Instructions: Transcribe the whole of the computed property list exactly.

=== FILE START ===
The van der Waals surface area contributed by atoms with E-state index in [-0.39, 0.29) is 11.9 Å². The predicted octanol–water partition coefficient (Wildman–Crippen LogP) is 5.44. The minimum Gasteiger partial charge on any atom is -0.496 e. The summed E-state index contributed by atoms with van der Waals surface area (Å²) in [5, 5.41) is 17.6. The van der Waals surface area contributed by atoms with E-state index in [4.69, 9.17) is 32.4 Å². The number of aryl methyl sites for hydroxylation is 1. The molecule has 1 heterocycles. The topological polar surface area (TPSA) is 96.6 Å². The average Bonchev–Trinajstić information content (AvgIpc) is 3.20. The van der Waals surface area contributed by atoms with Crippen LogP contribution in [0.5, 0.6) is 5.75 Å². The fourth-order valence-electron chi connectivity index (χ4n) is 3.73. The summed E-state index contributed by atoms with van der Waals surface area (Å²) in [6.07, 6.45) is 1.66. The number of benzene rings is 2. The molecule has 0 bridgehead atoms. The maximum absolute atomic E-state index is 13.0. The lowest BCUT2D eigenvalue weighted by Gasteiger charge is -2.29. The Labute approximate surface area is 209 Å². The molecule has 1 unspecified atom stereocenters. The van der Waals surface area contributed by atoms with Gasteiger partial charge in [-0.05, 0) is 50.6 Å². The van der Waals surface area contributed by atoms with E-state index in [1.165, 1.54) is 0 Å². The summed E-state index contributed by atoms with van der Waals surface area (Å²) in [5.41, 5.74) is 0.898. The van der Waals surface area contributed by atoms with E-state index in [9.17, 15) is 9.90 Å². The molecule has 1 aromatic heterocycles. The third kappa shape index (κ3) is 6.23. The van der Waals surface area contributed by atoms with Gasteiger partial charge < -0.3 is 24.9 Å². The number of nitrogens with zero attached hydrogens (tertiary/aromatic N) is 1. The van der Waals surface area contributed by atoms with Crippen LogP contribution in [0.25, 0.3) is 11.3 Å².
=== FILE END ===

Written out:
The van der Waals surface area contributed by atoms with E-state index in [-0.39, 0.29) is 11.9 Å². The predicted octanol–water partition coefficient (Wildman–Crippen LogP) is 5.44. The minimum Gasteiger partial charge on any atom is -0.496 e. The summed E-state index contributed by atoms with van der Waals surface area (Å²) in [5, 5.41) is 17.6. The van der Waals surface area contributed by atoms with E-state index in [4.69, 9.17) is 32.4 Å². The number of aryl methyl sites for hydroxylation is 1. The molecule has 1 heterocycles. The topological polar surface area (TPSA) is 96.6 Å². The average Bonchev–Trinajstić information content (AvgIpc) is 3.20. The van der Waals surface area contributed by atoms with Crippen LogP contribution in [0.5, 0.6) is 5.75 Å². The fourth-order valence-electron chi connectivity index (χ4n) is 3.73. The summed E-state index contributed by atoms with van der Waals surface area (Å²) in [6.07, 6.45) is 1.66. The number of benzene rings is 2. The molecule has 0 bridgehead atoms. The maximum absolute atomic E-state index is 13.0. The lowest BCUT2D eigenvalue weighted by Gasteiger charge is -2.29. The Labute approximate surface area is 209 Å². The molecule has 1 unspecified atom stereocenters. The van der Waals surface area contributed by atoms with Gasteiger partial charge in [-0.05, 0) is 50.6 Å². The van der Waals surface area contributed by atoms with E-state index in [1.165, 1.54) is 0 Å². The summed E-state index contributed by atoms with van der Waals surface area (Å²) in [5.41, 5.74) is 0.898. The van der Waals surface area contributed by atoms with E-state index in [9.17, 15) is 9.90 Å². The molecule has 1 aromatic heterocycles. The third kappa shape index (κ3) is 6.23. The van der Waals surface area contributed by atoms with Gasteiger partial charge < -0.3 is 24.9 Å². The number of nitrogens with zero attached hydrogens (tertiary/aromatic N) is 1. The van der Waals surface area contributed by atoms with Crippen LogP contribution in [0.25, 0.3) is 11.3 Å².